Terry Smythe is serving as independent executor of his father’s estate. He has probated the will, filed the inventory and had it approved. Mr. Smythe’s will left all his property to his three children in equal shares. Now Terry is ready to distribute the property to himself and his two siblings. Can Terry rely upon the will alone to establish his and his siblings’ ownership of the real estate in their father’s estate?

Terry cannot rely upon the will alone to transfer the real property in the estate to the beneficiaries of the will. Typically, appraisal districts, title companies and lenders will require that a deed be provided to show transfer of property from a deceased person to the owners inheriting the property.

Terry, as the independent executor, will be the grantor in the deed, which is usually, titled an “Executor’s Deed.” The Letters Testamentary issued to the executor when the will is probated give the executor the authority to make this deed. The executor prepares, executes the deed and files it with the appropriate county deed records.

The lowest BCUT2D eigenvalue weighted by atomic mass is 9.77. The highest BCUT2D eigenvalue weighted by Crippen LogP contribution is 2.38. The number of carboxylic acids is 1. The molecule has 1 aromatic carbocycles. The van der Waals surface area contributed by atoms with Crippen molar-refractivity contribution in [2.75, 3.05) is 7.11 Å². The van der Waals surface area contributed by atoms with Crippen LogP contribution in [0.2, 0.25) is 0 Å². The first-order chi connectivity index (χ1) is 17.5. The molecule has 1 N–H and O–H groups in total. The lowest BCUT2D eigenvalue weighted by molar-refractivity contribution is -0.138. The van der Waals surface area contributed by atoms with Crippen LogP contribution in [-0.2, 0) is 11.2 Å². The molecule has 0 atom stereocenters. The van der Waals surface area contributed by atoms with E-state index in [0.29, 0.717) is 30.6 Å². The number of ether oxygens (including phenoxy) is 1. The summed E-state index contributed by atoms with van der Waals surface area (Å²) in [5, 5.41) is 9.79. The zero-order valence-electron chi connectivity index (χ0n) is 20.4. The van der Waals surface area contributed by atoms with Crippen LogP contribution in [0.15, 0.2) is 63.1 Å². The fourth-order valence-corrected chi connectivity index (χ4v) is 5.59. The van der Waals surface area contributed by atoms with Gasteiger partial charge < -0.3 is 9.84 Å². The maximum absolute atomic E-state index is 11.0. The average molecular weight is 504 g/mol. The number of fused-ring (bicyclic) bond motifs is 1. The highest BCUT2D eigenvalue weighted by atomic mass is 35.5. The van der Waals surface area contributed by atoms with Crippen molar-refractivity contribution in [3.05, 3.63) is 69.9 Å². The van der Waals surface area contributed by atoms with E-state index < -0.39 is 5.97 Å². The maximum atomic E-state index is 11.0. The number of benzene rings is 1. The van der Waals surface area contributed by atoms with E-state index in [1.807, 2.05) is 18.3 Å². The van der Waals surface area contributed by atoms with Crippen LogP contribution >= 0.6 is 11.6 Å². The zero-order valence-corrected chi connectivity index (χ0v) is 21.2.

The authority of the executor is not limited to executing a deed to heirs, but extends to deeding to third-party purchasers as well. Terry and his siblings plan to keep the land. However, should Terry, as executor, have instead sold the land and distributed the proceeds to himself and his siblings, he would have needed to execute a deed to transfer the property to the buyer at the closing of the sale.

Terry will want to make certain that the deed he signs transfers only the property which the decedent owns. For instance, if Terry’s father did not own the mineral rights on the property because they had been retained by the prior owner, the deed will have to reflect that only the surface interest and not the minerals are being conveyed.

Terry does not have a duty as executor to do a title search of the property, but he may want to do so. If his father purchased the property, a title insurance policywas likely purchased to insure the title. If Terry had sold the property to a third party, he should make certain a title policy insures the property. The title company would have done its own title search before issuing the policy, meaning he should be able to rely upon it.  

Sandra W. Reed is an attorney with Katten & Benson, an Elder Law firm in Fort Worth. She lives in beautiful Somervell County, near Chalk Mountain.